Catnip Nirvana – Help your kitty rediscover his
Inner Cat by catnip. Cats go crazy over it and they look ecstatic with it. We will look into why cats go crazy over it and what the effect has on cats and human as well!
What is Catnip?
Nepeta Cataria aka catnip is the common name for a perennial herb of the mint family which is also called as
While basically considered the same plant that shares many of the same characteristics, there are differences between the two species. Catnip (Nepeta cataria) has less ornamental value in the garden than its catmint (Nepeta mussinii) counterpart.
It is native to North Africa and the Mediterranean, imported to the United States and other countries.
The catnip plant is now a widespread weed in North America. There are more than 250 species of them around the world today. It contains volatile oils, sterols, acids, and tannins.
It grows two to three feet tall and has sturdy stems with heart-shaped leaves. The tips of the plant’s stems will sprout blue, pink or purple flowers.
How It Works
The secret to catnip is
nepetalactone, a volatile oil store in tiny bulbs on the leaves, stems, and seedpods of the plant. When nepetalactone enters a cat’s nasal tissue, it binds to olfactory receptors at the olfactory epithelium. Sensory neurons are stimulated and cause neurons in the olfactory bulb to send signals to the brain. The prevailing theory is that nepetalactone mimics a cat pheromone.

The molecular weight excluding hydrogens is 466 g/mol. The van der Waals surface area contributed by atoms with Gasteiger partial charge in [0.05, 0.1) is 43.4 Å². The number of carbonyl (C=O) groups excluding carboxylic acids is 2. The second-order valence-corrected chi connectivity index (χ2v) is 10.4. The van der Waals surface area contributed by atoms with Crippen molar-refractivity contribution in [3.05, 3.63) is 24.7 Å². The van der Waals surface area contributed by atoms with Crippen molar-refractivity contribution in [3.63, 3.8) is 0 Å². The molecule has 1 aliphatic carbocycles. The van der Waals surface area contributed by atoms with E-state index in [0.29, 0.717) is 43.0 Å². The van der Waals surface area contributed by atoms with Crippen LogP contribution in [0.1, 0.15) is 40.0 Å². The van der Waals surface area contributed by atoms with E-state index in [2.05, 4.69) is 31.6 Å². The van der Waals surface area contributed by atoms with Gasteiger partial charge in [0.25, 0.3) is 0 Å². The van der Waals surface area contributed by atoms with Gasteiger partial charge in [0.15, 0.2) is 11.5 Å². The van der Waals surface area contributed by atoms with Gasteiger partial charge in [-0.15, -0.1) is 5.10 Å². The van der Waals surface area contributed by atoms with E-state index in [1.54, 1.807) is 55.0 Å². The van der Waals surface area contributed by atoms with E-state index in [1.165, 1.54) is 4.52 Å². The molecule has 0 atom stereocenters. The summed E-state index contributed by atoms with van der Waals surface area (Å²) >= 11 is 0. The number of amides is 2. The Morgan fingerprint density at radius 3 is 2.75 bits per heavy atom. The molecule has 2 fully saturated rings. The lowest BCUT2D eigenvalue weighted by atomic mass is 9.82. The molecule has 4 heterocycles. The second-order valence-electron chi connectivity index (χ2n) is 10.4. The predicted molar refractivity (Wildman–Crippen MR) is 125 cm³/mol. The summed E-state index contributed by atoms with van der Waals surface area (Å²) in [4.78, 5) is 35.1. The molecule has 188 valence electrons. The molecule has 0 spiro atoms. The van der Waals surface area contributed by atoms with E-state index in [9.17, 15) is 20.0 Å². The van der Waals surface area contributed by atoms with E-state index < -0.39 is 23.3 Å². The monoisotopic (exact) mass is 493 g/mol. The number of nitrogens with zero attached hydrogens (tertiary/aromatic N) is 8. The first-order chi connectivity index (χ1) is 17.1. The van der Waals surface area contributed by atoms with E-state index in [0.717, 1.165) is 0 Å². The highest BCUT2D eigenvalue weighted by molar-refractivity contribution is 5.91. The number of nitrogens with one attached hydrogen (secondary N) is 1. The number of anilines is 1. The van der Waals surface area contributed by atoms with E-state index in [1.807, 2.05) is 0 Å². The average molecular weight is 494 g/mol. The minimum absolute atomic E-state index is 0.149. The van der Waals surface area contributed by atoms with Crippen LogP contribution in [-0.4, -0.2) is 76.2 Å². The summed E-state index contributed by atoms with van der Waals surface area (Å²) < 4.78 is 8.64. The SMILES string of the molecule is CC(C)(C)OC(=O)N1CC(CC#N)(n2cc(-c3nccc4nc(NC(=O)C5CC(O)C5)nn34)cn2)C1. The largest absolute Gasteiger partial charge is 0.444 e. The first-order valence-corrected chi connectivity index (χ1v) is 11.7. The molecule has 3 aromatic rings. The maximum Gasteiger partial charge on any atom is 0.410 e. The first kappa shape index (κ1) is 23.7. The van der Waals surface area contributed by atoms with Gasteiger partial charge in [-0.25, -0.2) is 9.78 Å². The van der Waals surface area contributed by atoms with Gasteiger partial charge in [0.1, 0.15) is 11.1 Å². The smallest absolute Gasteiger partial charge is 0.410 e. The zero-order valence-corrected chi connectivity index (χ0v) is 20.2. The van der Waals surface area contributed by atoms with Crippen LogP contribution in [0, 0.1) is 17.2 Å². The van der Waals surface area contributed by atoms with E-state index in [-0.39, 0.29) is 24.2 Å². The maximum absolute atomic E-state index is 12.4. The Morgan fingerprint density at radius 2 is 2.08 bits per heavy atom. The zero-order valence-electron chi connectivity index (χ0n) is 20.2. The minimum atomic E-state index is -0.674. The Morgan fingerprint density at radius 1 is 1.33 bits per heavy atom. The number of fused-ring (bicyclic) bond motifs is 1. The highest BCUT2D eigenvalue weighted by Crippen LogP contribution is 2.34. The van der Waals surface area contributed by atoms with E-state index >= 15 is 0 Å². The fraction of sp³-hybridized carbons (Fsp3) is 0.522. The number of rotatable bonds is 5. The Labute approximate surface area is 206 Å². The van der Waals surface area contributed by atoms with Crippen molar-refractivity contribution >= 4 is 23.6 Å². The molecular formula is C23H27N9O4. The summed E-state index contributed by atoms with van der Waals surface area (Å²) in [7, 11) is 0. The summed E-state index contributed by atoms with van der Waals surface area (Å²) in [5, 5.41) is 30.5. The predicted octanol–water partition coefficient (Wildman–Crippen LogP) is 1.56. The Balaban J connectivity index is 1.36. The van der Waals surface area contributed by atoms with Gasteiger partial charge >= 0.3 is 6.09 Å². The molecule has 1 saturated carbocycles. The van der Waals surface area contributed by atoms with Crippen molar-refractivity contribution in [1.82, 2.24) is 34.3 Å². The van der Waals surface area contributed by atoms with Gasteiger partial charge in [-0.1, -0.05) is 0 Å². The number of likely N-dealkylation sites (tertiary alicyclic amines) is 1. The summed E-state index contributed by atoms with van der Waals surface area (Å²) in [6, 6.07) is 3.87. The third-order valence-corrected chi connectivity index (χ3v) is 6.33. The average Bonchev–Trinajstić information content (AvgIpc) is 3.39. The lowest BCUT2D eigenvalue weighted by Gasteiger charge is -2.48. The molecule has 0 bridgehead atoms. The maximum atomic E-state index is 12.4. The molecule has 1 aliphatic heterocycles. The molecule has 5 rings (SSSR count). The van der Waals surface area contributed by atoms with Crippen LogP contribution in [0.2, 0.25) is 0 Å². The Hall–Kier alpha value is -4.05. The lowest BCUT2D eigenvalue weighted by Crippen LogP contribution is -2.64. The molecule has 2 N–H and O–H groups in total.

How Cats React?
It is that nepetalactone which triggers the reaction in cats. When a cat sniffs it, it stimulates cat’s nasal tissue, and the result is a kind of chemical reaction that gives the cat a sense of euphoria or overwhelming happiness.
The effect has been compared to that of a hallucinogenic drug on humans.
Sniffing, licking, head shaking, rolling around, flipping over, head and cheek rubbing… Generally, cats become hyperactive.
However, each individual cat would have a different reaction to it, some would become extremely playful, while some would drool or get very vocal…
Enjoy watching your kittens how to react to it and letting their
inner cat out. You’ll have as much as fun as your cat has!
The euphoric state produced by them is considered to be non-addictive and completely safe for cats, so you don’t have to worry about kitty getting hooked.
But too much of a good thing can harm in a way as your cat might vomit or have diarrhea. When you see your cat have enough of it, wait for another week or so for the next
And this plant has been shown to affect more than just indoor cats. Cat’s brothers’ lions, tigers and leopards, react similarly to house cats when they are exposed to catnip!
Not Every Cat Go Crazy?
Interestingly enough, not every cat goes crazy over catnip. Speaking of a specific breed, most Australian cats aren’t affected by them.
However, it’s considered that 70-80 % of cat would have reaction basically. The sensitivity of catnip is hereditary, some say half of the kitty might not react to them.
So that your kitty might fall in the category of other 20-30 % who don’t react. Also, kittens under 6 months don’t react to it, and older cats tend to have a lesser reaction to the plant.
History of Use on Human
Native Americans once used catnip for the uncontrollable cries of infant colic. It also serves as a mild sedative in some herbal teas. In alternative medicine circles, it is commonly recommended by herbalists to lessen migraine headaches and to relieve cramps, gas, indigestion, and insomnia. Generally, it has been used for its mild sedative properties which have similar properties to chamomile. Also, it acts as a very potent mosquito repellent 10 times more effective than DEET.
A helpful tip: When using dried catnip, rub it between your hands before giving it to your cat to release the volatile oil. It’d increase your cat’s happiness!
Catnip Repels Mosquitoes More Effectively Than DEET (ScienceDaily)
Also published on Medium.